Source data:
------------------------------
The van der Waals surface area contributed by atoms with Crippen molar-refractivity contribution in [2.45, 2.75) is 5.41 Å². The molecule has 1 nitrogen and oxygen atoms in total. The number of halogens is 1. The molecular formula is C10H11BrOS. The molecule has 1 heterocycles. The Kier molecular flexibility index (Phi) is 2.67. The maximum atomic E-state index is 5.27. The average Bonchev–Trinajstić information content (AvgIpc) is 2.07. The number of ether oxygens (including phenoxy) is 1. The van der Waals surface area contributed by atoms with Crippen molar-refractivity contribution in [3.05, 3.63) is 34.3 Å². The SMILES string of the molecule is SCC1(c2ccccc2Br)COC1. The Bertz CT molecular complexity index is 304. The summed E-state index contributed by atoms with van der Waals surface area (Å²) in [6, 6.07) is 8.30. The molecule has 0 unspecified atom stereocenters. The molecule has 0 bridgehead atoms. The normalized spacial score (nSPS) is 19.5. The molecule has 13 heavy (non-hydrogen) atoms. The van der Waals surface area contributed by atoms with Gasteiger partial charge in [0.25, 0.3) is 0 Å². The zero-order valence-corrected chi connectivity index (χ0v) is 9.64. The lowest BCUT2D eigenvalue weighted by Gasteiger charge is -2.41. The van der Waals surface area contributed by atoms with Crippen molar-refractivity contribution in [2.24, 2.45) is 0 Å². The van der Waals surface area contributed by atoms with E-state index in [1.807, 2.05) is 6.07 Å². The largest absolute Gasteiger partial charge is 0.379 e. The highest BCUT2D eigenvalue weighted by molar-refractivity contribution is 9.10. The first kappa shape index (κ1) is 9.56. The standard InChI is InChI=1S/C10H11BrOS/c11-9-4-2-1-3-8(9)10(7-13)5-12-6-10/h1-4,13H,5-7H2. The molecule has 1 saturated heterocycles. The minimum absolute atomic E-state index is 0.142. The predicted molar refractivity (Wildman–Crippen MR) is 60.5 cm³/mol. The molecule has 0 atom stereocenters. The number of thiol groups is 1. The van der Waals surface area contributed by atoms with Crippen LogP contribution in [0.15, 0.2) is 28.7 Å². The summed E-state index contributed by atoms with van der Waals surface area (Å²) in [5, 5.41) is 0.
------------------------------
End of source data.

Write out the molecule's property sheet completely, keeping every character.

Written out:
The van der Waals surface area contributed by atoms with Crippen molar-refractivity contribution in [2.45, 2.75) is 5.41 Å². The molecule has 1 nitrogen and oxygen atoms in total. The number of halogens is 1. The molecular formula is C10H11BrOS. The molecule has 1 heterocycles. The Kier molecular flexibility index (Phi) is 2.67. The maximum atomic E-state index is 5.27. The average Bonchev–Trinajstić information content (AvgIpc) is 2.07. The number of ether oxygens (including phenoxy) is 1. The van der Waals surface area contributed by atoms with Crippen molar-refractivity contribution in [3.05, 3.63) is 34.3 Å². The SMILES string of the molecule is SCC1(c2ccccc2Br)COC1. The Bertz CT molecular complexity index is 304. The summed E-state index contributed by atoms with van der Waals surface area (Å²) in [6, 6.07) is 8.30. The molecule has 0 unspecified atom stereocenters. The molecule has 0 bridgehead atoms. The normalized spacial score (nSPS) is 19.5. The molecule has 13 heavy (non-hydrogen) atoms. The van der Waals surface area contributed by atoms with Gasteiger partial charge in [0.25, 0.3) is 0 Å². The zero-order valence-corrected chi connectivity index (χ0v) is 9.64. The lowest BCUT2D eigenvalue weighted by Gasteiger charge is -2.41. The van der Waals surface area contributed by atoms with Crippen molar-refractivity contribution in [2.24, 2.45) is 0 Å². The van der Waals surface area contributed by atoms with E-state index in [1.807, 2.05) is 6.07 Å². The largest absolute Gasteiger partial charge is 0.379 e. The highest BCUT2D eigenvalue weighted by molar-refractivity contribution is 9.10. The first kappa shape index (κ1) is 9.56. The standard InChI is InChI=1S/C10H11BrOS/c11-9-4-2-1-3-8(9)10(7-13)5-12-6-10/h1-4,13H,5-7H2. The molecule has 1 saturated heterocycles. The minimum absolute atomic E-state index is 0.142. The predicted molar refractivity (Wildman–Crippen MR) is 60.5 cm³/mol. The molecule has 0 atom stereocenters. The number of thiol groups is 1. The van der Waals surface area contributed by atoms with Crippen LogP contribution in [0.15, 0.2) is 28.7 Å². The summed E-state index contributed by atoms with van der Waals surface area (Å²) in [5, 5.41) is 0.